LEGO Harry Potter: Years 5-7

Hairy Plotter

Avada Kedavra, Lego franchise!
Author: Aram Lecis
Published: May 12, 2012
It seems like a long time ago when we reviewed Lego Harry Potter Years 5-7 for the PS3. Oh wait, that is because it WAS a long time ago! So it isn't the freshest game on earth that got ported to Vita, and this new Lego Harry Potter Years 5-7 doesn't really stand out as a showpiece of the new system.

While most of the game made the transition to the small screen, this isn't an exact copy by any stretch. Quite a few bits of gameplay are shoved off into cutscenes, and the cutscenes themselves appear to have been ported from the 3DS version of the game. Given the differences in resolution between the two systems, you'd expect those cutscenes to not look so great, and you'd be right. They tend to be extremely blurry and make the crystal clear Vita screen look like someone poured polyjuice potion all over it. What's up with that?

Technical issues aside, Lego Harry Potter is far more puzzle-oriented than it's Lego predecessors. Combat is held to a bare minimum as you'll spend most of your time figuring out which Weasley, Potter, Granger or professor you need to unlock the next area. As (Lego) franchise fans know, none of the game play or puzzle solving is exactly brain-bending, as these games are intended to be as kid-friendly as possible. The game is broken up into 4 levels, each representing one of the films, and there are 4-5 sublevels for each movie. Strewn throughout those levels are hundreds upon hundreds of collectibles, the vast majority of which can only be grabbed by specific characters with special spells and powers who aren't available in the Story Mode playthrough. So expect to run through everything at least twice if you want to see everything the game has to offer.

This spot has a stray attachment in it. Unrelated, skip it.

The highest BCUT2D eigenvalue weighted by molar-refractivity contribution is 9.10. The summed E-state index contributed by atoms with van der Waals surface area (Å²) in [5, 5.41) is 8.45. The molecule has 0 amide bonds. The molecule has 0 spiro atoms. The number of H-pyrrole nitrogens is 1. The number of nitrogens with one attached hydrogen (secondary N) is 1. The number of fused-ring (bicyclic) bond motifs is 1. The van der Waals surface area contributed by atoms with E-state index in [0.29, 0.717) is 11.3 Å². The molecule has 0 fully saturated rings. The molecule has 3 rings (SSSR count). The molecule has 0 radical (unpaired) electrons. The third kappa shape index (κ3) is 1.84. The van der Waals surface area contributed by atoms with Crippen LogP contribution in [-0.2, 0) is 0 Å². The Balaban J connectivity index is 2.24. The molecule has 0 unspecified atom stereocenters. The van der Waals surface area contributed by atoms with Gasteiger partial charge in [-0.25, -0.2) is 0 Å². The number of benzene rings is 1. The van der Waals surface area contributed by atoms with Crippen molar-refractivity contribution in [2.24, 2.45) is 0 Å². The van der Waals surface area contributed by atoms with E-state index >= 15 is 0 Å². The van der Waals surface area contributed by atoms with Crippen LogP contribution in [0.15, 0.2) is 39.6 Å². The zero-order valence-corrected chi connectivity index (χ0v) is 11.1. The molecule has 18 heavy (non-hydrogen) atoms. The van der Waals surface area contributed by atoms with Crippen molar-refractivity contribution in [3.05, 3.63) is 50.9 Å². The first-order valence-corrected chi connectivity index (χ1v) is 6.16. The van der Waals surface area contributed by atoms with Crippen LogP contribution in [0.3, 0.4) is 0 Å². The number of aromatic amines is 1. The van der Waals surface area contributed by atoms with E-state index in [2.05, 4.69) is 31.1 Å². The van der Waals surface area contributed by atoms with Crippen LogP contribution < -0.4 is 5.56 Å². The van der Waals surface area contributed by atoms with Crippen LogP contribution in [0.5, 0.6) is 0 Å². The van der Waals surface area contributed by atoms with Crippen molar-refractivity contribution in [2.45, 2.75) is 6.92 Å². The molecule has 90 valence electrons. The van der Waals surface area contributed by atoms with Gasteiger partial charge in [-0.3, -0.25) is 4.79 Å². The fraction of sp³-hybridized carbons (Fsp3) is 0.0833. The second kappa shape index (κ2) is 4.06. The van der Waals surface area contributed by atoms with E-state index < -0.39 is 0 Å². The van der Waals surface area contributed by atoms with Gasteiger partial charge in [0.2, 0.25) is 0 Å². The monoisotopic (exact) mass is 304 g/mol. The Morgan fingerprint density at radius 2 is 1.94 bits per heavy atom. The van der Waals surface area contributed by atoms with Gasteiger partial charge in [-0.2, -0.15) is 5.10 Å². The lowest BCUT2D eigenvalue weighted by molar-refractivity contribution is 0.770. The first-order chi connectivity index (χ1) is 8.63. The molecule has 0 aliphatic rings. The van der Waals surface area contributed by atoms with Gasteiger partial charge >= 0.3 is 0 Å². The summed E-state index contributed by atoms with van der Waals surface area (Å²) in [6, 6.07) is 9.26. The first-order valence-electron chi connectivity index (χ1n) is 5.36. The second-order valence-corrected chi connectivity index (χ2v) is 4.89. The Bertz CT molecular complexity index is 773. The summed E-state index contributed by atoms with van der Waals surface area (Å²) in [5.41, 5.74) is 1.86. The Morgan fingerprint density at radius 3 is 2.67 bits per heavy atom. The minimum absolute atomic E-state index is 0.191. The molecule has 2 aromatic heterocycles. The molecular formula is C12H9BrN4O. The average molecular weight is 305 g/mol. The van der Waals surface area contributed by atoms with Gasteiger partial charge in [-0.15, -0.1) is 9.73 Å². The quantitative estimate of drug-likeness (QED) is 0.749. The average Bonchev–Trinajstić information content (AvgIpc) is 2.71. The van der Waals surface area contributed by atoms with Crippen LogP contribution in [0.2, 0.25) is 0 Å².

By now everyone knows how these games play, and Lego Harry Potter tries to spice things up a bit with a few minigames, with the main one being the dueling club. Unfortunately, the dueling club is rather dull and repetitive, requiring you to spend 5 minutes tapping a couple buttons for each duel, of which there are almost 100 of. Sure, you can take almost anyone into the club, but they don't control any differently and other than trophy hunting, there isn't any reason to use more than one character.

Thankfully the series at least retains the charming cutscenes that put a cute spin on the stories (when you can see what's happening past the blur). It's pretty hilarious when you see that Voldemort kills Snape because he ate his cupcakes. Add in the silly Charlie Brown-esque voices that everyone speaks in, and if you don't crack a smile than clearly you must have the Dark Mark.

It wouldn't be a Vita game if they didn't shoehorn in some touchscreen controls, and in this case it isn't the most elegant solution. The front touchscreen can be used to aim spells, but in practice it's far clumsier than just using the buttons, and after about 3 minutes I stopped using them and never looked back. The best use of them was tapping on the context sensitive hints that would appear at times. In the end, all the touchscreen controls do is smudge up the screen even more, so the cutscenes end up looking like you are watching them through a vat of vaseline.

If you've played any other version, or COULD play any other version of Lego Harry Potter Years 5-7 then you probably should skip this one. It doesn't do all that much for the tired Lego formula, so if you've played a lot of these games it likely won't hold your interest. If you love Harry Potter and collecting bits, then there is still enough humor and charm in here to make it worth your time. Overall it doesn't showcase the high points of the Vita and ends up feeling like a lazy effort to squeeze a few more pennies out of this series.
The Verdict

A lackluster port of a middling game that does little to showcase the exciting new system it's on means only the diehard fans need to bother spending time with the world's most famous wizard.


The game looks surprisingly poor, with the models being blocky (haha!), the backgrounds dull and the cutscenes inexplicably blurry.


It's fantastic that they were able to license much of the music from the films, and of course the charming Legolish that everyone speaks in never really gets old. Sound is probably the highlight of this game.


The standard controls are just fine, although changing spells somehow isn't as intuitive as I'd like. The shoehorned in touchscreen controls are frivolous and best ignored.


The gameplay of the Lego franchises is getting pretty long in the tooth at this point. There is very little action this time around, and the puzzle heavy spirit of the game is somewhat ruined by the overall simplicity of everything.